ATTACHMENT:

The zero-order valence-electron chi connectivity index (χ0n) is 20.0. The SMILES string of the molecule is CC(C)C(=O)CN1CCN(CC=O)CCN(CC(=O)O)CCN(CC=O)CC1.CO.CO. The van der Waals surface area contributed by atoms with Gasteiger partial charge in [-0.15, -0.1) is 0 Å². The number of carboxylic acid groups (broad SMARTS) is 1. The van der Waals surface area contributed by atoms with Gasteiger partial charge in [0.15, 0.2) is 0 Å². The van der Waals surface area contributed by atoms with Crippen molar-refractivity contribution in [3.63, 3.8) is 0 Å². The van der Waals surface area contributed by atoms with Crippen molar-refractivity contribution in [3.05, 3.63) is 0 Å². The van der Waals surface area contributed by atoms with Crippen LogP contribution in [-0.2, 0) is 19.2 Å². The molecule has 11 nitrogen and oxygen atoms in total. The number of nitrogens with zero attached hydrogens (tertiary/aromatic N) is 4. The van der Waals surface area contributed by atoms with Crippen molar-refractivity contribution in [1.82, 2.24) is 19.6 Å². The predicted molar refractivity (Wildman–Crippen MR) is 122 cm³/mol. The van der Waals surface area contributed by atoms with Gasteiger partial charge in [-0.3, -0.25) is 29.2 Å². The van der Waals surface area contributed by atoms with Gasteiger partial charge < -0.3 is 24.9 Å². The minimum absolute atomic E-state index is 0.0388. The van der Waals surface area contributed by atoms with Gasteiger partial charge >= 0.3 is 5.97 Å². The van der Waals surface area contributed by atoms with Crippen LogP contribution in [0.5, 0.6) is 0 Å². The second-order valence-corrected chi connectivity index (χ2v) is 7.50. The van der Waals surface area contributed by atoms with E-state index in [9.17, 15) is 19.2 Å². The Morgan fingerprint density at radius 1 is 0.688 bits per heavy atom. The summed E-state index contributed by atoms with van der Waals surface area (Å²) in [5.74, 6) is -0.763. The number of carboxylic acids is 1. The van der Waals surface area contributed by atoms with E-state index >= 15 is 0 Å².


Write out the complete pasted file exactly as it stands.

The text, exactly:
The zero-order valence-electron chi connectivity index (χ0n) is 20.0. The SMILES string of the molecule is CC(C)C(=O)CN1CCN(CC=O)CCN(CC(=O)O)CCN(CC=O)CC1.CO.CO. The van der Waals surface area contributed by atoms with Gasteiger partial charge in [-0.15, -0.1) is 0 Å². The number of carboxylic acid groups (broad SMARTS) is 1. The van der Waals surface area contributed by atoms with Gasteiger partial charge in [0.15, 0.2) is 0 Å². The van der Waals surface area contributed by atoms with Crippen molar-refractivity contribution in [3.63, 3.8) is 0 Å². The van der Waals surface area contributed by atoms with Crippen molar-refractivity contribution in [3.05, 3.63) is 0 Å². The van der Waals surface area contributed by atoms with Crippen LogP contribution in [-0.2, 0) is 19.2 Å². The molecule has 11 nitrogen and oxygen atoms in total. The number of nitrogens with zero attached hydrogens (tertiary/aromatic N) is 4. The van der Waals surface area contributed by atoms with Crippen molar-refractivity contribution in [1.82, 2.24) is 19.6 Å². The predicted molar refractivity (Wildman–Crippen MR) is 122 cm³/mol. The van der Waals surface area contributed by atoms with Gasteiger partial charge in [-0.3, -0.25) is 29.2 Å². The van der Waals surface area contributed by atoms with Gasteiger partial charge < -0.3 is 24.9 Å². The minimum absolute atomic E-state index is 0.0388. The van der Waals surface area contributed by atoms with Gasteiger partial charge >= 0.3 is 5.97 Å². The van der Waals surface area contributed by atoms with Crippen LogP contribution in [0.5, 0.6) is 0 Å². The second-order valence-corrected chi connectivity index (χ2v) is 7.50. The van der Waals surface area contributed by atoms with E-state index in [9.17, 15) is 19.2 Å². The Morgan fingerprint density at radius 1 is 0.688 bits per heavy atom. The summed E-state index contributed by atoms with van der Waals surface area (Å²) in [5.74, 6) is -0.763. The number of carboxylic acids is 1. The van der Waals surface area contributed by atoms with E-state index >= 15 is 0 Å².